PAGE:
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Can I Get Workers' Compensation When Injured in a Work-Related Recreational Activity?

There are a lot of reasons a company might sponsor a recreational league or activity. Team building, employee camaraderie and building health and fitness are all great reasons to encourage off-the-clock recreation. What happens if you’re injured at a work-related recreational activity? Clients often hope they’re eligible for workers’ compensation to cover their medical bills and lost wages.

Recreational Waivers

According to the Ohio Bureau of Workers’ Compensation (BWC), “an injury or disability incurred during voluntary participation in an employer sponsored recreation or fitness activity is not compensable if the injured worker signed a waiver of the right to workers' compensation benefits prior to engaging in the recreation or fitness activity.” In other words, if you signed a form that acknowledges you understand the risks, and waive your right to workers’ compensation, you probably will not be able to collect benefits.

Expectations and Employees

There are few exceptions where an employer might be held responsible for off-the-clock recreational injuries. A company might say the recreational activity is voluntary, while their actions indicate otherwise. If the activity is so ingrained into the work culture that one could not advance in their career without participating, or they mention the activity in a performance review, then that creates a gray area. When a reasonable person could infer that their success at work hinges on participation, the recreational activity may not be truly voluntary.

Typically, the BWC examines whether an off-the-clock activity is “in the course and scope of employment.” Was it required? Did the activity benefit the employer? Was it related to the job somehow? When the answer to any of these questions is “yes,” that’s an indication you should see an attorney—especially if you didn’t sign a waiver.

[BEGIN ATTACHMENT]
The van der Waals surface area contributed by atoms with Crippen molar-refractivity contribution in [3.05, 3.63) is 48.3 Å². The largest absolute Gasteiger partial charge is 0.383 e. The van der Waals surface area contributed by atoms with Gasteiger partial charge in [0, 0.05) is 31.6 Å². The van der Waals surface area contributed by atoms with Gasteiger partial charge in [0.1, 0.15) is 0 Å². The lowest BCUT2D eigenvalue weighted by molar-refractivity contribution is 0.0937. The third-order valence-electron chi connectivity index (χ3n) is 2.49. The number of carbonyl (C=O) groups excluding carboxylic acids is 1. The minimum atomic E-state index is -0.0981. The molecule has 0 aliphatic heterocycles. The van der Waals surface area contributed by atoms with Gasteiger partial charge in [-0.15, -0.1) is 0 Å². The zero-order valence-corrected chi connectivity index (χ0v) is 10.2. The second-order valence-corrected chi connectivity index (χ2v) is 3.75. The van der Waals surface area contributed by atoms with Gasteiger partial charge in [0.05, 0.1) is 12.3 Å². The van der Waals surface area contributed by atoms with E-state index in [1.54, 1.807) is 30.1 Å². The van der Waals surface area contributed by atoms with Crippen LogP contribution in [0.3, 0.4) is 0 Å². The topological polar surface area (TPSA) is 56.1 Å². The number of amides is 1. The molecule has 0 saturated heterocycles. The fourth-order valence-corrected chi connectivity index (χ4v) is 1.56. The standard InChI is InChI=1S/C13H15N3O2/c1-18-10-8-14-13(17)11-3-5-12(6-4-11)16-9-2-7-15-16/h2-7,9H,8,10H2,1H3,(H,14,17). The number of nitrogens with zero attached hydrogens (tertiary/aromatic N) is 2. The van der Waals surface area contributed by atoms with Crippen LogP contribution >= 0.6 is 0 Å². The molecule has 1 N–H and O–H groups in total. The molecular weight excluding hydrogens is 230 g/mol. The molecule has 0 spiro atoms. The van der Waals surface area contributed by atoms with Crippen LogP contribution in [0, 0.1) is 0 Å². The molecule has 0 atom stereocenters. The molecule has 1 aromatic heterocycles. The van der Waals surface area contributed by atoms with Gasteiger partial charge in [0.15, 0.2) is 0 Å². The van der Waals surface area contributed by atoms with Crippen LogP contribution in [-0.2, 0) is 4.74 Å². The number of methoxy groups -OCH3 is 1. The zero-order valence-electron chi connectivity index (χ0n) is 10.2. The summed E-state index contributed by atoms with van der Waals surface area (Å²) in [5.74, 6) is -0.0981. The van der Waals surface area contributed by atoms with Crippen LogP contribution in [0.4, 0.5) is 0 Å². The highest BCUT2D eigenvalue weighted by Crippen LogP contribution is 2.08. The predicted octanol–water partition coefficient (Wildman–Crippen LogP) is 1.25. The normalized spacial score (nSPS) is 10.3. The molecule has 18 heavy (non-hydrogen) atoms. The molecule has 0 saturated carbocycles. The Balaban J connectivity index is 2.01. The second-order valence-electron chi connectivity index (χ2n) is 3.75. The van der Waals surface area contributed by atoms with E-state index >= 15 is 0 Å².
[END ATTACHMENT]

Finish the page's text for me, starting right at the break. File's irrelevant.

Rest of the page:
Know the Risks

A smart employer will have employees sign a recreational waiver before sponsoring or encouraging off-the-clock fun. As an employee, make sure that you understand the risks before waiving your rights. The C-159 waiver form is straightforward: it asks the employee to list all employer-sponsored recreational and fitness programs to which they would like to waive their workers’ compensation rights. If you file a claim for any of the listed activities, your employer will simply submit a copy of your waiver.

You can certainly refuse to sign the waiver, but understand that doing so may prevent your participation.

When you have concerns about signing a waiver or work-related recreational activities, talk to a workers’ compensation attorney. Contact one of the experienced attorneys at Nager, Romaine, & Schneiberg Co. L.P.A. today.

Disclaimer: The information in this blog post (“post”) is provided for general informational purposes only, and may not reflect the current law in your jurisdiction. No information contained in this post should be construed as legal advice, nor is it intended to be a substitute for legal counsel on any subject matter. No reader of this post should act or refrain from acting on the basis of any information included in, or accessible through, this Post without seeking the appropriate legal or other professional advice on the particular facts and circumstances at issue from a lawyer licensed in the recipient’s state, country or other appropriate licensing jurisdiction.
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